But there’s no one Baker likes to talk about more than Hammerin ‘Hank.
Aaron took Baker under his wing, reiterating many lessons Baker’s father had shared with him, such as the value of being honest and helping others. But he also provided a guide to navigating the Deep South as a black man in the 1960s. It was a lesson Baker needed to grow up in California.
“Just life and be a proud African American, but don’t wear that on your sleeve because it’s already on your face,” Baker said.
Baker finds it fitting that he returns to Atlanta with the baseball world watching and can’t wait to see Aaron’s wife and children on the trip.
“It’s very special to go back to Atlanta,” he said. “This will be a truly ending storybook for all of us.”
The Astros are the baddies in baseball, taunted at every stadium for cheating and hated by most outside of Houston. But Baker is so universally beloved around the game, that some reluctantly applaud the Astros this week simply because of the veteran manager.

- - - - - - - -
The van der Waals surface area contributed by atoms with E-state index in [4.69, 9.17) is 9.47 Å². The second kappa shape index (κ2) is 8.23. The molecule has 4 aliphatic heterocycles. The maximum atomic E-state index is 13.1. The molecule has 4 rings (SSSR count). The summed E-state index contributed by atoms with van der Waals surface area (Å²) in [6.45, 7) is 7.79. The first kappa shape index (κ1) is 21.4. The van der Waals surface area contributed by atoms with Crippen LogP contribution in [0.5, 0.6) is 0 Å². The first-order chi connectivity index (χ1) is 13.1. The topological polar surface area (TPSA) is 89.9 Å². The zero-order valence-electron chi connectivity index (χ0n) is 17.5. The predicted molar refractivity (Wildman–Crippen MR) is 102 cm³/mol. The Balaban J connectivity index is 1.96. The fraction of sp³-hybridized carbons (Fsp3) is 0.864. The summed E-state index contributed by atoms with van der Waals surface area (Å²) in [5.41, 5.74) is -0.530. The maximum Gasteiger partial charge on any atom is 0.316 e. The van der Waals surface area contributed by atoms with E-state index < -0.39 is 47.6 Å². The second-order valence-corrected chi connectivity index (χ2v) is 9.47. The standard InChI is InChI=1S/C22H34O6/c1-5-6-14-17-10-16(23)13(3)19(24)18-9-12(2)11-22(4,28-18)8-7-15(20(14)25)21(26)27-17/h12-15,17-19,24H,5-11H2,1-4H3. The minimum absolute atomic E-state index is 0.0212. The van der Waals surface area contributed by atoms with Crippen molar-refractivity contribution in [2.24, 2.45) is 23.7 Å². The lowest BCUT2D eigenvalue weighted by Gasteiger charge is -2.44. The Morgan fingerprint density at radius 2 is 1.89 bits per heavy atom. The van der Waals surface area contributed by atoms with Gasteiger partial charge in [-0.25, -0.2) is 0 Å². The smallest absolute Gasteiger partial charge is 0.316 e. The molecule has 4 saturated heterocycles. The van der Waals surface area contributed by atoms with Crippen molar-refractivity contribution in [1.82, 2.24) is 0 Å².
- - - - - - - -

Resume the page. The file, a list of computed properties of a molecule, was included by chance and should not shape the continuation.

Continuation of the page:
“There’s a lot of negatives there, but there’s also a lot of people for us too,” Baker said. “There are a lot of people shooting for me.
Brandon Phillips, a three-time retired All-Star second baseman who played for Baker six seasons in Cincinnati, is certainly one of those people. He is delighted to see the man he considered a father figure having another chance because he feared it would never happen.
“For him to take advantage of the situation … especially with all the things that happened with this organization, for him to come out there and change it all around really shows you his character and what kind of manager and what type of man he really is, ”said Phillips.